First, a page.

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The Case for Keisler: Over at Bench Memos, Ed Whelan asks why Peter Keisler's DC Circuit nomination is being blocked. Presumably the answer is that it's a political process, and that's how the politics are working out right now. But whatever the reason, I share Ed's dismay about the situation. I don't know Keisler well, but everyone I have spoken with on both sides of the aisle speaks extremely highly of him. Of all the pending Bush nominations, Keisler's is the one that I would most like to see go through.

Related Posts (on one page):

  1. No More Games:
  2. The Case for Keisler:
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No More Games:

The Washington Post says enough is enough:

It is time to stop playing games with judicial nominees. As senators cross swords and point fingers, seats remain empty, sitting judges get swamped, and cases drag on. Those who pay the highest price are the plaintiffs, defendants, crime victims and businesses relying on the courts to resolve disputes and dispense justice.

President Bush deserves blame for not naming nominees sooner and for ignoring the advice of home-state senators. But that does not relieve senators of their duty to evaluate those who have been nominated. The Senate last week confirmed one Court of Appeals nominee and four U.S. District Court nominees; that should be only the beginning. In the past two years, the Senate has confirmed seven nominees to the Court of Appeals; 16 such nominees were confirmed during President Bill Clinton's final two years in office. It appears unlikely that Democratic senators will match that number, but they should at least give every current nominee an up-or-down vote and expeditiously process the nominees to the U.S. Court of Appeals for the 4th Circuit, where five of the court's 15 seats are vacant. Many in the current batch of national nominees no doubt warrant confirmation; we single out two particularly worthy ones.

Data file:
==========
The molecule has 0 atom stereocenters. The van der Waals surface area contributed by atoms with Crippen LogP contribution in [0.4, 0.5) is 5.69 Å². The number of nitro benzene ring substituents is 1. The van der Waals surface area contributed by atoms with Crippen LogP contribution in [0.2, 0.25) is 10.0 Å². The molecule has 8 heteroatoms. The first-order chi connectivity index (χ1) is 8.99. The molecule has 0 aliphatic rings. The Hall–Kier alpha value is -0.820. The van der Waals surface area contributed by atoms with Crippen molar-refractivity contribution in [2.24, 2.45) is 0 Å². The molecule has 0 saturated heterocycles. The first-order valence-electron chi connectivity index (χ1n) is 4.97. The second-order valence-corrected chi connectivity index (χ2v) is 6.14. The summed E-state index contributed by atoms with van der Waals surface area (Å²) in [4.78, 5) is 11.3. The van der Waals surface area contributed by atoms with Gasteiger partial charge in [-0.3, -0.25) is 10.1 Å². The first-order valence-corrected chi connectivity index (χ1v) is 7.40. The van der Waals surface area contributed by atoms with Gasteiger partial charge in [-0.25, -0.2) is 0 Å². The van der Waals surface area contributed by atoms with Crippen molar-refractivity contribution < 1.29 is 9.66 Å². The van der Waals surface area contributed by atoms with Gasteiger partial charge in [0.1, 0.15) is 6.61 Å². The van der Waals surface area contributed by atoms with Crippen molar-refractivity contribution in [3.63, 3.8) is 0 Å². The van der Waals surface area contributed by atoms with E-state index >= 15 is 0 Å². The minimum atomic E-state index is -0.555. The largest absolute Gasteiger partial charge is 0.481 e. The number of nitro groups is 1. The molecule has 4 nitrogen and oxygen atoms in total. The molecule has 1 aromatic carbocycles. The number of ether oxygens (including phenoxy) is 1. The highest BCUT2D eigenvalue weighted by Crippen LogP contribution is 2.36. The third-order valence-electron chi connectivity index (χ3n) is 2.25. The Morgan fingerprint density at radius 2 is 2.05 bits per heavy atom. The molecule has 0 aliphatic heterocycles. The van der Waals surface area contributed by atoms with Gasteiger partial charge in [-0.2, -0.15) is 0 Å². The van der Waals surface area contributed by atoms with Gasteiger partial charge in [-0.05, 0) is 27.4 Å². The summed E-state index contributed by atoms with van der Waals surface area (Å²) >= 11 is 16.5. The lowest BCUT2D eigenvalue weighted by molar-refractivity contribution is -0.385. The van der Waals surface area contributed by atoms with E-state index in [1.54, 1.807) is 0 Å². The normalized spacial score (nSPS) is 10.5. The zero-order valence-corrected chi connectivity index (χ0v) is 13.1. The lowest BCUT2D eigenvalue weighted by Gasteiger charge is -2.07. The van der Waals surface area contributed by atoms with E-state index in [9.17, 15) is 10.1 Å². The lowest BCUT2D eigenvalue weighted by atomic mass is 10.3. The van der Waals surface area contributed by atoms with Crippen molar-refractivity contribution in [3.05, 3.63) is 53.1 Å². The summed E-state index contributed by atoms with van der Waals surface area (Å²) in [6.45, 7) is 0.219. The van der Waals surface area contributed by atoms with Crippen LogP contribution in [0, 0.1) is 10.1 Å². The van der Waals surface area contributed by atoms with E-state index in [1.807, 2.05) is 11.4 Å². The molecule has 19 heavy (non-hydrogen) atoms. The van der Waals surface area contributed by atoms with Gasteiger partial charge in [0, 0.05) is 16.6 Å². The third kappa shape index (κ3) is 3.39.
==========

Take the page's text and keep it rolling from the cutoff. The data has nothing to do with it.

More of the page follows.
The nominees the Post considers to be "particularly worthy" of confirmation are Peter Keisler and Rod Rosenstein, a sentiment shared by more than one contributor to the VC.

Related Posts (on one page):

  1. No More Games:
  2. The Case for Keisler:
24 Comments